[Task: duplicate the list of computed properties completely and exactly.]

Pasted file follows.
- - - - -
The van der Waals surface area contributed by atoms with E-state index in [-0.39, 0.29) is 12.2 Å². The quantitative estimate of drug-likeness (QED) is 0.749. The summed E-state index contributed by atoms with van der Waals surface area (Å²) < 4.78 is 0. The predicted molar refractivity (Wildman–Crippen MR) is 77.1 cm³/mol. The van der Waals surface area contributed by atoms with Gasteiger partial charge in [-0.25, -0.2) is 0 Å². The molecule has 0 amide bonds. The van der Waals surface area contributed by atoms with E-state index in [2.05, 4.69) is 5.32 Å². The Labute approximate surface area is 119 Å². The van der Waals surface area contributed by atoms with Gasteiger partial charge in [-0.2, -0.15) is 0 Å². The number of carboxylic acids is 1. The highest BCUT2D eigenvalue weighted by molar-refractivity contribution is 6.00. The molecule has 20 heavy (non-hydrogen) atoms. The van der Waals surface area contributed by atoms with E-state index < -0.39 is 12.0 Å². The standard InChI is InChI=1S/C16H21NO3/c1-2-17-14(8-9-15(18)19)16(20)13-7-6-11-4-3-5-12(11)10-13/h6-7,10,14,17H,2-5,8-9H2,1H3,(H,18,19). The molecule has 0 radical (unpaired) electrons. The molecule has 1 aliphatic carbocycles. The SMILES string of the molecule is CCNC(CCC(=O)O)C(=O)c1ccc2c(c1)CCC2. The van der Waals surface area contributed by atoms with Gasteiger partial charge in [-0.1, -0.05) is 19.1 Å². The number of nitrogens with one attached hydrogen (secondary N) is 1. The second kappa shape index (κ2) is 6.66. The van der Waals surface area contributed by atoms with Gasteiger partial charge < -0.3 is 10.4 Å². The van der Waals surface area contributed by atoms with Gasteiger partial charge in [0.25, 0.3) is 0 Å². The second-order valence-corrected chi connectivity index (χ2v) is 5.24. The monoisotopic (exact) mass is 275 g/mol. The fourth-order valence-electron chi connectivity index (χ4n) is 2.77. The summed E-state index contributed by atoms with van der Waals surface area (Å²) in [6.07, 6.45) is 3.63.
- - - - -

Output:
The van der Waals surface area contributed by atoms with E-state index in [-0.39, 0.29) is 12.2 Å². The quantitative estimate of drug-likeness (QED) is 0.749. The summed E-state index contributed by atoms with van der Waals surface area (Å²) < 4.78 is 0. The predicted molar refractivity (Wildman–Crippen MR) is 77.1 cm³/mol. The van der Waals surface area contributed by atoms with Gasteiger partial charge in [-0.25, -0.2) is 0 Å². The molecule has 0 amide bonds. The van der Waals surface area contributed by atoms with E-state index in [2.05, 4.69) is 5.32 Å². The Labute approximate surface area is 119 Å². The van der Waals surface area contributed by atoms with Gasteiger partial charge in [-0.2, -0.15) is 0 Å². The number of carboxylic acids is 1. The highest BCUT2D eigenvalue weighted by molar-refractivity contribution is 6.00. The molecule has 20 heavy (non-hydrogen) atoms. The van der Waals surface area contributed by atoms with E-state index < -0.39 is 12.0 Å². The standard InChI is InChI=1S/C16H21NO3/c1-2-17-14(8-9-15(18)19)16(20)13-7-6-11-4-3-5-12(11)10-13/h6-7,10,14,17H,2-5,8-9H2,1H3,(H,18,19). The molecule has 0 radical (unpaired) electrons. The molecule has 1 aliphatic carbocycles. The SMILES string of the molecule is CCNC(CCC(=O)O)C(=O)c1ccc2c(c1)CCC2. The van der Waals surface area contributed by atoms with Gasteiger partial charge in [-0.1, -0.05) is 19.1 Å². The number of nitrogens with one attached hydrogen (secondary N) is 1. The second kappa shape index (κ2) is 6.66. The van der Waals surface area contributed by atoms with Gasteiger partial charge < -0.3 is 10.4 Å². The van der Waals surface area contributed by atoms with Gasteiger partial charge in [0.25, 0.3) is 0 Å². The second-order valence-corrected chi connectivity index (χ2v) is 5.24. The monoisotopic (exact) mass is 275 g/mol. The fourth-order valence-electron chi connectivity index (χ4n) is 2.77. The summed E-state index contributed by atoms with van der Waals surface area (Å²) in [6.07, 6.45) is 3.63.